When couples get divorced in Alabama, they need to figure out how to take two joint lives and separate them. This includes dividing property, assets and any retirement plans. Parents have the additional challenge of figuring out a guardianship arrangement that is going to be in the children's best interests.
Many parents believe that it is in the bests interest of infants and toddlers for a mother to have sole custody. This is based on antiquated beliefs about child development. According to these ideas, if toddlers and infants are forced to spend the night away from their mothers, this could lead to emotional and behavioral issues in the future. There are a number of fathers who are not fans of this idea. They may be divorcing the mother of their children, but they naturally still have strong feelings and concerns for their children. They want to be as involved in the lives of their children as possible.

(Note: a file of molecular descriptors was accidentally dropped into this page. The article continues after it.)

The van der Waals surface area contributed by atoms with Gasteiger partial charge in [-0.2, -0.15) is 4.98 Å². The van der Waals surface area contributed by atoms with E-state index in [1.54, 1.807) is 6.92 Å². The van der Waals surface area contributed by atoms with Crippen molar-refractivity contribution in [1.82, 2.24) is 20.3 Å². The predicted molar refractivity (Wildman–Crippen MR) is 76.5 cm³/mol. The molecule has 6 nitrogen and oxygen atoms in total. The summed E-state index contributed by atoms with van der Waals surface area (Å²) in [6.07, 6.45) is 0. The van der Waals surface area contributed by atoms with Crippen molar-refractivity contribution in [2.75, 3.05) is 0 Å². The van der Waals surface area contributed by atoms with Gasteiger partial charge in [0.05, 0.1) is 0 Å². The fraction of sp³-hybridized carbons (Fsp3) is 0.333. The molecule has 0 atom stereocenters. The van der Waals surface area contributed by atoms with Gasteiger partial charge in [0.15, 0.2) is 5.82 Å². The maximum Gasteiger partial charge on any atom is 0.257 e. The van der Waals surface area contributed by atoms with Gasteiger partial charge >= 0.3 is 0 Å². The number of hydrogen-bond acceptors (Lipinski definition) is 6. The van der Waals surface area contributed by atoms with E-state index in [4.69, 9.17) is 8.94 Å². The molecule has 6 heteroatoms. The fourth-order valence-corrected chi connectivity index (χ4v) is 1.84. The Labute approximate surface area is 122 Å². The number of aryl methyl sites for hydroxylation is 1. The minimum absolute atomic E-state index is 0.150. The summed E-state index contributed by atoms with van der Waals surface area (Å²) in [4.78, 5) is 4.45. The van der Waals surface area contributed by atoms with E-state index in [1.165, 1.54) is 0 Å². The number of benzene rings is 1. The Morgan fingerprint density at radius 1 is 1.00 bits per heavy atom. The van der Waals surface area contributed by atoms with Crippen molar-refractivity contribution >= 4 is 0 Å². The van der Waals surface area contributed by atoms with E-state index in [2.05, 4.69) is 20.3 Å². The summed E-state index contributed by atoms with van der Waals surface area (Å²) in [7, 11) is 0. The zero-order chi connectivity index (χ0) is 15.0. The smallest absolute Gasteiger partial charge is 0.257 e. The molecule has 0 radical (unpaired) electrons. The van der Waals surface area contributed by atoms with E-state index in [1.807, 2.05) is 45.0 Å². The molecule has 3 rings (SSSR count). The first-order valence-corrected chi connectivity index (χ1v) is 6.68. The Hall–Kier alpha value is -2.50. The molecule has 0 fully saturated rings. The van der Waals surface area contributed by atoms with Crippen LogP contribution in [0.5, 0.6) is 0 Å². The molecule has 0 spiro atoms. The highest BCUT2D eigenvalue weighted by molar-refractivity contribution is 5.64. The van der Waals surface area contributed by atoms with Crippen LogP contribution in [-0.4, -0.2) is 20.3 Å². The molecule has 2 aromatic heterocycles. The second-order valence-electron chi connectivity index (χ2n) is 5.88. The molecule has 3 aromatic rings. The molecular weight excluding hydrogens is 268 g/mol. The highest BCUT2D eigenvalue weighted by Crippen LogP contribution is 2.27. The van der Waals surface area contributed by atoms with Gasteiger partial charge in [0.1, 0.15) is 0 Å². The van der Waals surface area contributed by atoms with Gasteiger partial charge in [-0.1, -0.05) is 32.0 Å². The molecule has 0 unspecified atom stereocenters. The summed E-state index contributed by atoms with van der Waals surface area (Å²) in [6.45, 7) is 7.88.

A more modern view of child development agrees with the sentiment of many fathers. It shows that children who grow up in a family where there is 50-50 joint physical custody fare better than those who grow up with just one parent having physical custody. Children in the former arrangement tend to do better in school, are healthier emotionally and are as inclined to get involved with destructive behaviors, such as drug abuse and alcohol abuse.
Fathers who want joint custody of their children may want to discuss the situation with a family law attorney. Legal counsel could help a client by representing them in court during the divorce proceedings, drawing up child custody agreements and arguing the best interests of the children.